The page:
Not only does it exert significant influence over the policy process in Democratic and Republican administrations alike, but it is even more powerful on Capitol Hill. The journalist Michael Massing reports that a congressional staffer sympathetic to Israel told him, “We can count on well over half the House – 250 to 300 members – to do reflexively whatever AIPAC wants.” Similarly, Steven Rosen, the former AIPAC official who has been indicted for allegedly passing classified government documents to Israel, illustrated AIPAC’s power for the New Yorker’s Jeffrey Goldberg by putting a napkin in front of him and saying, “In twenty-four hours, we could have the signatures of seventy senators on this napkin.” These are not idle boasts.

[–]Tom_Bombadil[S] 1 insightful - 2 fun1 insightful - 1 fun2 insightful - 2 fun -  (1 child)

The Power of Israel in the United States, “the US-Jewish-Israeli lobby has created a warlike climate which now goes counter to the interests of all the world’s major oil companies including BP, the UK-based gas company, SASOL (South Africa), Royal Dutch Shell, Total of France, and others.”

This doesn't surprise me, because the oiligarchs are already divesting from fossil fuels, and investing in the Agenda 21 global takeover scam.

The journalist Michael Massing reports that a congressional staffer sympathetic to Israel told him, “We can count on well over half the House – 250 to 300 members – to do reflexively whatever AIPAC wants.” Similarly, Steven Rosen, the former AIPAC official who has been indicted for allegedly passing classified government documents to Israel, illustrated AIPAC’s power for the New Yorker’s Jeffrey Goldberg by putting a napkin in front of him and saying, “In twenty-four hours, we could have the signatures of seventy senators on this napkin.” These are not idle boasts.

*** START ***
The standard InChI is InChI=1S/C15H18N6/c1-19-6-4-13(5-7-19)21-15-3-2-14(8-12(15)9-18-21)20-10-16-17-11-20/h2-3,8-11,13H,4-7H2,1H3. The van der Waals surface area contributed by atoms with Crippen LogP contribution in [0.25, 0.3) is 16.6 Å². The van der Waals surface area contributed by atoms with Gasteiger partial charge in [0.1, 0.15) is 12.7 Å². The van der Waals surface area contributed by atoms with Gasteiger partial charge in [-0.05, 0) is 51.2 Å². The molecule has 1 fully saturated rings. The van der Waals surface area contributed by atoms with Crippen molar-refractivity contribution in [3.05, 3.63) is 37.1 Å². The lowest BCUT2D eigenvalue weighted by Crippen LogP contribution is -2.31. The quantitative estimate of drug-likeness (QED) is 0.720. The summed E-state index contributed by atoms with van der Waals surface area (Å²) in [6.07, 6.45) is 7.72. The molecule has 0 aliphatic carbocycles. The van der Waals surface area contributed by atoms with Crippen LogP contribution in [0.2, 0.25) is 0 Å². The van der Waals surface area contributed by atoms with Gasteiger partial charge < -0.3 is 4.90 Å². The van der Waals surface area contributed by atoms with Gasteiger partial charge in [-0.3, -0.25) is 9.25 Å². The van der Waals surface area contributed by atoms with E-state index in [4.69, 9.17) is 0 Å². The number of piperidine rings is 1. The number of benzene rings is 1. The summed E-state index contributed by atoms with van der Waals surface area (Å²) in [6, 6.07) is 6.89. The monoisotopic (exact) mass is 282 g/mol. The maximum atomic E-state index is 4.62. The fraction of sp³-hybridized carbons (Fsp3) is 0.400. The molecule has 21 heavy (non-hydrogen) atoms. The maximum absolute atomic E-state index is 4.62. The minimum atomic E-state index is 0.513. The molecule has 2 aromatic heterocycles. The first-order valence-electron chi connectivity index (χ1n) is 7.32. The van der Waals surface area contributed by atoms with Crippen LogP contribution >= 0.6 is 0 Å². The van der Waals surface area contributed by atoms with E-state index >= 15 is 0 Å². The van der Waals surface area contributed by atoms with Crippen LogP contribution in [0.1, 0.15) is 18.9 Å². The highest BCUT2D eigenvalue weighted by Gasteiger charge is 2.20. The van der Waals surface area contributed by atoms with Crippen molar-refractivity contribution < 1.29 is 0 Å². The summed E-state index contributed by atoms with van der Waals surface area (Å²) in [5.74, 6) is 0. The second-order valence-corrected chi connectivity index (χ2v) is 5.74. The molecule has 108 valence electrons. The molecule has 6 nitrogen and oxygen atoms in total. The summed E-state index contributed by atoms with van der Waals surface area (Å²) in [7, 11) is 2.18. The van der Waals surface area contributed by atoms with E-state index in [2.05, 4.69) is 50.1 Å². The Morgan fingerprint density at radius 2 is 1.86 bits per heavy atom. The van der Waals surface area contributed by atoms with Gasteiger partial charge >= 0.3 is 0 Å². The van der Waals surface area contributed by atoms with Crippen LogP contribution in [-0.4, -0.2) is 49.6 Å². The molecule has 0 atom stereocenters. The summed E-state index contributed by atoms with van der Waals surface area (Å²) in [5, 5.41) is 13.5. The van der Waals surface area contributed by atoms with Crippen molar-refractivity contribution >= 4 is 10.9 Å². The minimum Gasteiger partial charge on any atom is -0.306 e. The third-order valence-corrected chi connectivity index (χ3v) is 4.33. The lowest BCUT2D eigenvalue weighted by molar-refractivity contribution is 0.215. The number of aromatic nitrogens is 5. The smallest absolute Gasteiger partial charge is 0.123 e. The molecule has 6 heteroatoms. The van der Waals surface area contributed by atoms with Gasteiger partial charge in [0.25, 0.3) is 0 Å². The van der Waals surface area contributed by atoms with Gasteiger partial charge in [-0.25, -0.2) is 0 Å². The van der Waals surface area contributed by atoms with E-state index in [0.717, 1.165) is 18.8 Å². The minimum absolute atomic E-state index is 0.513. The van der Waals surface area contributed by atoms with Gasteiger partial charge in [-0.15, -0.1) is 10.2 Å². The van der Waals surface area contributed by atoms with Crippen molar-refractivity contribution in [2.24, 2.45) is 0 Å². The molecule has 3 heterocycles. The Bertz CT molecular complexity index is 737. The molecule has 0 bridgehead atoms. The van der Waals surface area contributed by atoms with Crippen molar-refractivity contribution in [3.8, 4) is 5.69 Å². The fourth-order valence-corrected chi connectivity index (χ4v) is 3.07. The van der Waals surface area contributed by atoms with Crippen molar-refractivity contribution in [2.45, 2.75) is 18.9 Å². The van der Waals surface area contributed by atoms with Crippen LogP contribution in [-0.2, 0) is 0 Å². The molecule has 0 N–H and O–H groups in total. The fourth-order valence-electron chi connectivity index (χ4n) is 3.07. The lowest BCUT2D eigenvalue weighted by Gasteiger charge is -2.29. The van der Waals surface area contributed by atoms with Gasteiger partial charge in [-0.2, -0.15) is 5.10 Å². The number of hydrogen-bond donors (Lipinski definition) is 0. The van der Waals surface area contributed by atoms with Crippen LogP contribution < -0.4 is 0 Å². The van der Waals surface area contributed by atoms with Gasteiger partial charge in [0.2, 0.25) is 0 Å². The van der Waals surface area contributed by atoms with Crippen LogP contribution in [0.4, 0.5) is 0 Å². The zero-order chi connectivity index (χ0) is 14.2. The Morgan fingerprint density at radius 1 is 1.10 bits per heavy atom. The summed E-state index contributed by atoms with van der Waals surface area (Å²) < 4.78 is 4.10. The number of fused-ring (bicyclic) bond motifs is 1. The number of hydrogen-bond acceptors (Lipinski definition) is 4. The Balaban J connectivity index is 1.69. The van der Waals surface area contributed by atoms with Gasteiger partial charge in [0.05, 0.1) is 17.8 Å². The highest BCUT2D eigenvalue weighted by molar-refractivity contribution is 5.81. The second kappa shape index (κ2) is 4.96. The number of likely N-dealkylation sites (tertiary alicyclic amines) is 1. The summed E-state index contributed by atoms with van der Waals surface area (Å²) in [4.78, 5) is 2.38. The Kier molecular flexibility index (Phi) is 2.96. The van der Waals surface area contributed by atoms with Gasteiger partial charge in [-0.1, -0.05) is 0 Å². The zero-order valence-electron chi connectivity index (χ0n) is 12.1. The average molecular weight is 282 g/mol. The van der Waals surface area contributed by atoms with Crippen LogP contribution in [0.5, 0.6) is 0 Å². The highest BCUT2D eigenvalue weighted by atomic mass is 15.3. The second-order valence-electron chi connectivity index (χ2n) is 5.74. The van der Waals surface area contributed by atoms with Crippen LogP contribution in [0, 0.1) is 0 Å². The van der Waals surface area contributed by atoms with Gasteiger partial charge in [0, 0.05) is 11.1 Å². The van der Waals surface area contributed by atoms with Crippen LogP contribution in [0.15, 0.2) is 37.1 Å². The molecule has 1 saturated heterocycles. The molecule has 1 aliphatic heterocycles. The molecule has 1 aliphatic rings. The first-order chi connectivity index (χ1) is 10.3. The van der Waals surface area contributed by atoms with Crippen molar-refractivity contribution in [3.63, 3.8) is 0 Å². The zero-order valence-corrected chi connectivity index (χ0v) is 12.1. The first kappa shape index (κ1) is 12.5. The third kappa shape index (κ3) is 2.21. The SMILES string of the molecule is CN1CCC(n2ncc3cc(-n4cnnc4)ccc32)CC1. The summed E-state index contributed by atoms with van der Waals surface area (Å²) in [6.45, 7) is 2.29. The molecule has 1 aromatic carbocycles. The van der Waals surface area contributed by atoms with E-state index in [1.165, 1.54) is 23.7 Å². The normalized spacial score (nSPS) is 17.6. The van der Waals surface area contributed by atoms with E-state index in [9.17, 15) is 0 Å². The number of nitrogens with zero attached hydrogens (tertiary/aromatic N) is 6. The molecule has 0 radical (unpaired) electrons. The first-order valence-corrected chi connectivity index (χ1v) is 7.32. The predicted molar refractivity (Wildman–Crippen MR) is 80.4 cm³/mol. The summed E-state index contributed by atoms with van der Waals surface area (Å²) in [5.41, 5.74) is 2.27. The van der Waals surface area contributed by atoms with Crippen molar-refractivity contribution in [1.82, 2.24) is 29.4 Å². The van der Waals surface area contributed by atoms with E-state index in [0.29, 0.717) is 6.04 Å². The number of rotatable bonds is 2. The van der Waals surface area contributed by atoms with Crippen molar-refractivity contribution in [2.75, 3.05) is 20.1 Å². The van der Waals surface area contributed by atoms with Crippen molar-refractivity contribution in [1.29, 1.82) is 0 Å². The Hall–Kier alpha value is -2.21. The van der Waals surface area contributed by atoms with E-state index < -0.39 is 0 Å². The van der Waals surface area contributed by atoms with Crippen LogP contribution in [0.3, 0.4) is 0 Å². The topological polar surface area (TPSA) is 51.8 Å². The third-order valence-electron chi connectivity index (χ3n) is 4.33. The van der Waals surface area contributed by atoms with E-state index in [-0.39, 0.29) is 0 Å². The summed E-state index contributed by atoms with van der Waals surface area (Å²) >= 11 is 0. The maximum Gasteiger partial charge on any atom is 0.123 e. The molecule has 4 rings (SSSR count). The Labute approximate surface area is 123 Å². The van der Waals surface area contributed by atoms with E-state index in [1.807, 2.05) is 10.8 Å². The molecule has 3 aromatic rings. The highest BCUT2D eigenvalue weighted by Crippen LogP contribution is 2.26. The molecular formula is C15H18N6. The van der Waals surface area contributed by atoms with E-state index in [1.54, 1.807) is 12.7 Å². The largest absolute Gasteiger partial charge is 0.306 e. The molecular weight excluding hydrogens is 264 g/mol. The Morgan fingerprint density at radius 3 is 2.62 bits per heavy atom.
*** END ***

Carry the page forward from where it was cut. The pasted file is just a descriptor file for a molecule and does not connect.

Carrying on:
They are probably correct that within a certain set of issues AIPAC runs the show. Similar to the NRA.
However they're far from all powerful in the US.

They were screaming for an Iranian invasion in 2005 with Bush, but got nothing...

They were screaming for Obama and Shillary to invade Syria in 2012, and both parties told them to fuck off.

They went "all in" in opposition to the Iran deal. Again they got nowhere...

Then with Trump in office they played the same Syria card, and still no Syrian invasion. Trump cancelled the Iran deal, but he also dismantles everything Obama touched, so that was more of a revenge act fron the score of Obama's the AP Dinner mocking.

Now war with Iran is close to impossible. The Middle East NATO is a sham, with half the intended membership. With the other half supporting Russia and Iran.

The Zionist plans have backfired, as they overplayed their hand.

I agree that the Zionist influence is a disastrous problem, but they're far from the ultimate shot callers.

Edit: I do enjoy these exchanges.

[–]Jesus 1 insightful - 1 fun1 insightful - 0 fun2 insightful - 1 fun -  (0 children)